Is there a connection between Humanism and race? There are no doubt atheists who believe the question of God marks the end of what we all have in common, but Dr. Anthony Pinn argues that the two subjects must go hand in hand. If we’re committed to making this life as good as it can be, we must be active in fighting for racial justice, especially when religion has been used to justify oppression and discrimination.
In his powerful new book When Colorblindness Isn’t the Answer: Humanism and the Challenge of Race (Pitchstone Publishing, 2017), Pinn makes the case for why Humanists have failed to “provide a more compelling alternative to theism” for various minority groups and how we can change that.
In the excerpt below, Pinn points out how some of the Founding Fathers atheists point to in admiration can’t be separated from their own racist behavior.
Celebration of humanists across the centuries often fails to acknowledge the underbelly of humanism, or the ways in which it is similar to theism: both have a long legacy of problematic stances toward race.
According to Susan Jacoby, only two freethinkers, or humanists, have received appropriate attention — Thomas Jefferson and James Madison. I am not in a position to advance nor deny that argument. And for the purposes of this text such an exploration isn’t necessary. Suffice it to say, they are important figures within the history of the United States and within humanist circles. And, the relationship between freethought and race presented by such figures is instructive. Both were men of great intellect and profound importance for the establishment of the United States as a secular nation, and both at least passively endorsed (e.g., inherited slave estates) the system of slavery.
What I offer here isn’t a history lesson on the philosophy of these two figures, but rather something about them and humanists’ appreciation for them speaks to challenges regarding race worthy of addressing. I’m not especially concerned with the details of their secular thinking, the degrees to which they were definable as humanists based on contemporary understandings of the terminology. The fact that humanists claim them and do so with significant energy, for my purposes, is sufficient. They, as some might put it, are case studies of a sort that point to some incorrect assumptions made by some humanists. Secular government was and remained intimately linked to the problem of race acted out as racism. What are contemporary humanists to say about this?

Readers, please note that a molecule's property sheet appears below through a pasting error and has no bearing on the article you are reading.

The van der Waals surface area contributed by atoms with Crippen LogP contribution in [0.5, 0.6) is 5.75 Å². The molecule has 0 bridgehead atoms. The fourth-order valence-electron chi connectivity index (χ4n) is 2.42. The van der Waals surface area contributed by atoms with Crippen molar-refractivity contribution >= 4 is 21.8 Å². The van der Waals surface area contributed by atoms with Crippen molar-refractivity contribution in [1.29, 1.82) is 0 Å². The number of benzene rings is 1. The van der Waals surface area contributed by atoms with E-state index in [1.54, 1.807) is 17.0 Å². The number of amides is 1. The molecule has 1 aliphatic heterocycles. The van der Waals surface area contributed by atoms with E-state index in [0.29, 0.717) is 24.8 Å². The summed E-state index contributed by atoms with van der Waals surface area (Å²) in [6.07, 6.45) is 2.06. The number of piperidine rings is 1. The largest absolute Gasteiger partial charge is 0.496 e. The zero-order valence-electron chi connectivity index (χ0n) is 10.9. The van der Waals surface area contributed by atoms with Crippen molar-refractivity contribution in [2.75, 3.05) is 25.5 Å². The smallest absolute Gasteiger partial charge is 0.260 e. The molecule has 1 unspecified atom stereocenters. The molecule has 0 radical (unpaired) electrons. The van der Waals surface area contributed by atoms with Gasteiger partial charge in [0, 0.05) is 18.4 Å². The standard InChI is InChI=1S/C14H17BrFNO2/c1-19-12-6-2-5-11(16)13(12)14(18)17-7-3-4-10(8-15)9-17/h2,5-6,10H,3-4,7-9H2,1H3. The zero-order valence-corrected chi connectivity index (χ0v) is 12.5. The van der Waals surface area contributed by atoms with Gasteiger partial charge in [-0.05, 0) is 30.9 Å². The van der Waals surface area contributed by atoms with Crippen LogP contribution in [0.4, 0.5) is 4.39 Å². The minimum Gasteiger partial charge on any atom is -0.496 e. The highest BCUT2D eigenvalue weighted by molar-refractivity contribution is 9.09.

For instance, again take Thomas Jefferson and his undeniable importance with respect to the articulation of the principles, values, and ideals that shape democracy in the United States, as well as his significance regarding public, higher education vis-à-vis the University of Virginia. Jefferson was also a slaveholder, whose wealth and influence was dependent upon a system of brutality that held in inhumane bondage peoples of African descent — beings whose humanity was questioned and who were without will to determine their own life options. He framed the workings of democracy as the political system of the new United States, but he supported the system of slavery through his direct participation in it. I’ve not heard much made of this latter point. Yet, isn’t it important? Doesn’t it provide a warrant for humility, and for a more balanced presentation of humanism, warts and all?
Theists assume the plausibility of perfection and as a consequence demand its significant figures be without flaws or at least — like the biblical figure King David — have notable signs of God’s favor that blur out the messiness of life or at least point beyond it. Paradox and tension are difficult for theists, certainly when the paradox isn’t resolved or the tension eased. For theists, history is purpose driven; the universe is concerned with and about humanity. And, situations and topics that challenge the pleasantries of this assumption trouble theists. On the other hand, humanists, with a more mature sense of humanity, shouldn’t hold to the same demand for a stain-free existence. But yet, there appears to be at least a passive effort to remove the taint of racism from humanist legends such as Jefferson. Yes, Jefferson feared slavery would destroy the nation in that it was a plague with dire consequences. He believed ending slavery in Virginia and elsewhere also held the potential to flood the nation with a population it could not absorb and that couldn’t integrate in a significant manner because of its inherent and undeniable inferiority.